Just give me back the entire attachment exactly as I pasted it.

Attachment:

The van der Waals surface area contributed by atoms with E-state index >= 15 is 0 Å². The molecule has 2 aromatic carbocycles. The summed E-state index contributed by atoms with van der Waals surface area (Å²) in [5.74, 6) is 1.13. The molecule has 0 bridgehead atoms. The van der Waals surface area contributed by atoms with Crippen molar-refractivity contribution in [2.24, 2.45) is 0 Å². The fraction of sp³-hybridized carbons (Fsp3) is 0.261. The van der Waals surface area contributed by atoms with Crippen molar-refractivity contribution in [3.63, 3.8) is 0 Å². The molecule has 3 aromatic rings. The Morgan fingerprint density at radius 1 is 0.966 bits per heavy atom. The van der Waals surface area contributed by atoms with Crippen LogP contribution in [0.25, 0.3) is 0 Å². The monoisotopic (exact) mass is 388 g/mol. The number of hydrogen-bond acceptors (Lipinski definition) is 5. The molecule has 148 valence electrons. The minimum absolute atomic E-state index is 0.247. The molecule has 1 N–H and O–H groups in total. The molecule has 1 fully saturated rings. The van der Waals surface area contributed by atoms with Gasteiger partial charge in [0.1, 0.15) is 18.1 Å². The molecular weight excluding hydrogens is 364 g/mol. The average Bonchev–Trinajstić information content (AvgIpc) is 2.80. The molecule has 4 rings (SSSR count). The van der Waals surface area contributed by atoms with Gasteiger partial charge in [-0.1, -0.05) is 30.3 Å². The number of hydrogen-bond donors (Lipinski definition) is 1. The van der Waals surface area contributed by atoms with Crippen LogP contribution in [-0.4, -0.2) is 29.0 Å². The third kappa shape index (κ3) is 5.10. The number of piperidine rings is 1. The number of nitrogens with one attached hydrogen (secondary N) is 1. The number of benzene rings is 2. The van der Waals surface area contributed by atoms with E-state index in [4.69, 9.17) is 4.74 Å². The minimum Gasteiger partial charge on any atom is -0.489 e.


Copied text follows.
The van der Waals surface area contributed by atoms with E-state index >= 15 is 0 Å². The molecule has 2 aromatic carbocycles. The summed E-state index contributed by atoms with van der Waals surface area (Å²) in [5.74, 6) is 1.13. The molecule has 0 bridgehead atoms. The van der Waals surface area contributed by atoms with Crippen molar-refractivity contribution in [2.24, 2.45) is 0 Å². The fraction of sp³-hybridized carbons (Fsp3) is 0.261. The van der Waals surface area contributed by atoms with Crippen molar-refractivity contribution in [3.63, 3.8) is 0 Å². The molecule has 3 aromatic rings. The Morgan fingerprint density at radius 1 is 0.966 bits per heavy atom. The van der Waals surface area contributed by atoms with Crippen LogP contribution in [0.25, 0.3) is 0 Å². The monoisotopic (exact) mass is 388 g/mol. The number of hydrogen-bond acceptors (Lipinski definition) is 5. The molecule has 148 valence electrons. The minimum absolute atomic E-state index is 0.247. The molecule has 1 N–H and O–H groups in total. The molecule has 1 fully saturated rings. The van der Waals surface area contributed by atoms with Gasteiger partial charge in [0.1, 0.15) is 18.1 Å². The molecular weight excluding hydrogens is 364 g/mol. The average Bonchev–Trinajstić information content (AvgIpc) is 2.80. The molecule has 4 rings (SSSR count). The van der Waals surface area contributed by atoms with Gasteiger partial charge in [-0.1, -0.05) is 30.3 Å². The number of hydrogen-bond donors (Lipinski definition) is 1. The van der Waals surface area contributed by atoms with Crippen LogP contribution in [-0.4, -0.2) is 29.0 Å². The third kappa shape index (κ3) is 5.10. The number of piperidine rings is 1. The number of nitrogens with one attached hydrogen (secondary N) is 1. The number of benzene rings is 2. The van der Waals surface area contributed by atoms with E-state index in [4.69, 9.17) is 4.74 Å². The minimum Gasteiger partial charge on any atom is -0.489 e.